Is this で short for なので (because)?

    So the literal translate would be: “Because my stomach is full, I can’t eat another bite.” (Is this correct?)

    1. @Marianne

      Hi Marianne,
      Great! I can see you’ve been studying hard!

      で has many functions and one of them is to indicate a reason causally.
      You can replace it with なので

      = Because I am full I can’t eat another bite.

      I would say で is lighter and なので indicates the reason stronger.
      That’s why I translated it as “and”
      (なので = because ~~ / 〜で = (reason) so../ and…/because )


      1. Sorry, but I have another question: How is も used in this sentence?


        I got it from the なんて lesson. I believe it’s just for emphasis, but I’m not entirely sure. Are there any patterns/rules for using this kind of も?

        1. @Marianne

          Yes, it is to emphasize.
          OK, I will show you the pattern.

          →(stronger feeling.)

          Ex. 宿題なんてやりたくない。
          = I don’t want to do my homework.
          →stronger feeling.
          Ex. 宿題なんてやりたくもない。

          1. ありがとう、マギー先生!


          2. @Marianne

            どういたしまして!(マギー先生のサイトなんていつも使い止みたくもない^^→??? you wanted to say you don’t even want to stop using my site?)

          3. I basically tried to say, “I never want to stop using Maggie Sensei’s site!” with LOTS of emphasis. I guess it didn’t work out like I thought it would, eh? XD 拙い日本語ごめんなさい! >_<

    1. @obakasan000
      It is originally “けれども(=keredomo)”

      けれども keredomo (formal)
      →けれど keredo (less formal)
      → けどkado (more casual)

  30. thank you so much dear maggie sensei. yes mam’ n_n. you may call me with that name. you’re so thoughtful explaining all the possible answers. how i wish i could have an internet connection in our home (so that i’ll be always updated). good night dear maggie sensei. n_n

  31. good day dear maggie sensei and everyone. i dont if this is the right thread for this question. i am having confusion for this words.
    does the same principle (mo as the one that emphasize) also applies in konna ni mo
    does that mean konna ni kawaii and konna ni mo kawaii are the same but konna ni mo has emphasazing power

    and do these two sentencces have the same exact meaning:
    konna ni mo kono omoi (feeling)
    konna ni mo omoi

    thank you so much in advance dear maggie sensei and everyone.

    1. @obakasan000

      Hello again, (Should I call you “orikousan000”?)

      こんなに<こんなにも (こんなにも is stronger. As you said も has a function of emphasizing)

      a) 彼の妹がこんなにかわいい女の子だとは知らなかった。
      = I didn’t know his sister was this cute.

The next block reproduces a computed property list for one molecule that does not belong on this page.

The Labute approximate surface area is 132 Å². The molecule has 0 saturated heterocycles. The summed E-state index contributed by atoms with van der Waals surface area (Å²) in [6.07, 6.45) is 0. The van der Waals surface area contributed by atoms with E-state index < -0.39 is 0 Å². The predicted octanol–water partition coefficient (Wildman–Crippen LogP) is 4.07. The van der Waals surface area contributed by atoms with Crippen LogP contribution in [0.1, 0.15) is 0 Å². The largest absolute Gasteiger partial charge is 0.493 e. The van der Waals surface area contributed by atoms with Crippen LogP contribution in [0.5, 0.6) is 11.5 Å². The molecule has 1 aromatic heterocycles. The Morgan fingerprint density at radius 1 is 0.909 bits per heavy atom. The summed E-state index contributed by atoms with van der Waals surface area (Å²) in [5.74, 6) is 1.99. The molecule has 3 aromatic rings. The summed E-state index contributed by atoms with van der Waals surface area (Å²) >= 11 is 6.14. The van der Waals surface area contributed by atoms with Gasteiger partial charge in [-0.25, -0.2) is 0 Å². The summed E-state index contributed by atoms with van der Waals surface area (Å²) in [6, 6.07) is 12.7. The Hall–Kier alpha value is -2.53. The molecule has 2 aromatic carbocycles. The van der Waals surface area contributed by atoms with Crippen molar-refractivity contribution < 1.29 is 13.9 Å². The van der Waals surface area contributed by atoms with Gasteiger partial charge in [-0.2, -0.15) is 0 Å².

b) 彼の妹がこんなにもかわいい女の子だとは知らなかった。(stronger)
      = I didn’t know his sister was THIS cute.

      konna ni mo kono omoi (feeling)
      konna ni mo omoi

      I have to guess what you wanted to say using these words but for example
      a sentence like this?
      = Konnanimo kono omoi ni kurushimerareru nante…
      I had no idea I would suffer from this feeling this much.

      If so, your second sentence doesn’t have “この=kono” so it won’t specify the feeling so it won’t be the same.

      If you wanted to compare the sentences
      Konna ni kono omoi
      Konna nimo kono omoi
      the the later is stronger. (It emphasizes “this much” more.)

  32. Hi maggie, could you explain the use of -nari in adjectives as in the following sentence? You’ll help me a lot!


    1. Greetings, David!

      The ~なり used in 愛おしくなり has the same meaning as ~なって, so 愛おしくなり=愛おしくなって.
      1) 私の子どもはもう大きくなって、暗闇を恐れなくなった。 = 私の子どもはもう大きくなり、暗闇を恐れなくなりました。
      2) 返事が遅くなり、申し訳なく存じます。 = 返事が遅くなって、申し訳なく存じます。

      So as you can see the meaning is the same. However I think that なり is slightly more formal than なって. In everyday conversation, especially between friends, the ~て form (=なって) would be used.

      As for the translation: I sympathize with him, watching his preparations when he was spreading out his wetsuit on the old carpet in the hotel, so [/and] I made him a hot, dark coffee.
      However I’m not sure if my translation is correct because 愛おしい can mean: 1. 大事にして、かわいがりたくなるさま。 or 2. かわいそうだ。気の毒だ。 But I know someone, who will solve this problem^^

  33. Maggie先生、


    1. @よしや

      だって means “even” “also” / Also it emphasize the noun which comes before だって

  34. Thanks for the lesson~ I noticed this:

    [A and B are talking about a book.

    A : まだ半分も読み終えていない。

    = Mada kono hon hanbun mo yomioete inai.]

    There’s some text missing from the Japanese part or there’s some extra in the romanji. :) Not a big deal, but for a real beginner it may be confusing.

    1. @papperogue

      Thank you for Sporting the mistake.Right now I’m on vacation so I will fiv it as soon as I come back to Japan! ありがとう!

  35. Hi, thanks for the great blog and lessons!
    What is the meaning of し in NEWSも好きだし、嵐も好きだ。?

  36. Wow! I never realized until now how many different uses there were for も! This is definitely a useful lesson to use as a reference during my studies. ありがとうございます、マギー先生!^_^

    To the cute kitty: ニャー, ニャー!(Nice to meet you too!)


    1. @Remi Ayumi Lee

      Hi, Remi!
      Oh that was what she was saying. な〜んだ…I thought she was saying「マギーはかわいい❤」:)

  37. This lesson taught me so much!and I really love how you used NEWS in one of your examples! :D